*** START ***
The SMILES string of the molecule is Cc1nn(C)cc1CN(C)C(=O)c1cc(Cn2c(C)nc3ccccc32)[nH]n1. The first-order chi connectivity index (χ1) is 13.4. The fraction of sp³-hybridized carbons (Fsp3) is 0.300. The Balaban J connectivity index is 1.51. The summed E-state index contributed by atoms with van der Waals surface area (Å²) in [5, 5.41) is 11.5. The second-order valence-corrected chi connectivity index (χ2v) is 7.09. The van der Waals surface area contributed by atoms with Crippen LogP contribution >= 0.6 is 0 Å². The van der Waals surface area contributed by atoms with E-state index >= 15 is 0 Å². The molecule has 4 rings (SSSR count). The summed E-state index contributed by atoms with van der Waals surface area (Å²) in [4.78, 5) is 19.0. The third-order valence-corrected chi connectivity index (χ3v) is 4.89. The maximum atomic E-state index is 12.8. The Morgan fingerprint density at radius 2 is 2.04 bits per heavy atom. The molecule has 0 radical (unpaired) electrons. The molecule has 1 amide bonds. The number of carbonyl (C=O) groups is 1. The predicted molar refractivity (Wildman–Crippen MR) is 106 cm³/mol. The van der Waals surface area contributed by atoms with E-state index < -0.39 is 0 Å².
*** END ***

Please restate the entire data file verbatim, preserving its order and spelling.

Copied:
The SMILES string of the molecule is Cc1nn(C)cc1CN(C)C(=O)c1cc(Cn2c(C)nc3ccccc32)[nH]n1. The first-order chi connectivity index (χ1) is 13.4. The fraction of sp³-hybridized carbons (Fsp3) is 0.300. The Balaban J connectivity index is 1.51. The summed E-state index contributed by atoms with van der Waals surface area (Å²) in [5, 5.41) is 11.5. The second-order valence-corrected chi connectivity index (χ2v) is 7.09. The van der Waals surface area contributed by atoms with Crippen LogP contribution >= 0.6 is 0 Å². The van der Waals surface area contributed by atoms with E-state index >= 15 is 0 Å². The molecule has 4 rings (SSSR count). The summed E-state index contributed by atoms with van der Waals surface area (Å²) in [4.78, 5) is 19.0. The third-order valence-corrected chi connectivity index (χ3v) is 4.89. The maximum atomic E-state index is 12.8. The Morgan fingerprint density at radius 2 is 2.04 bits per heavy atom. The molecule has 0 radical (unpaired) electrons. The molecule has 1 amide bonds. The number of carbonyl (C=O) groups is 1. The predicted molar refractivity (Wildman–Crippen MR) is 106 cm³/mol. The van der Waals surface area contributed by atoms with E-state index < -0.39 is 0 Å².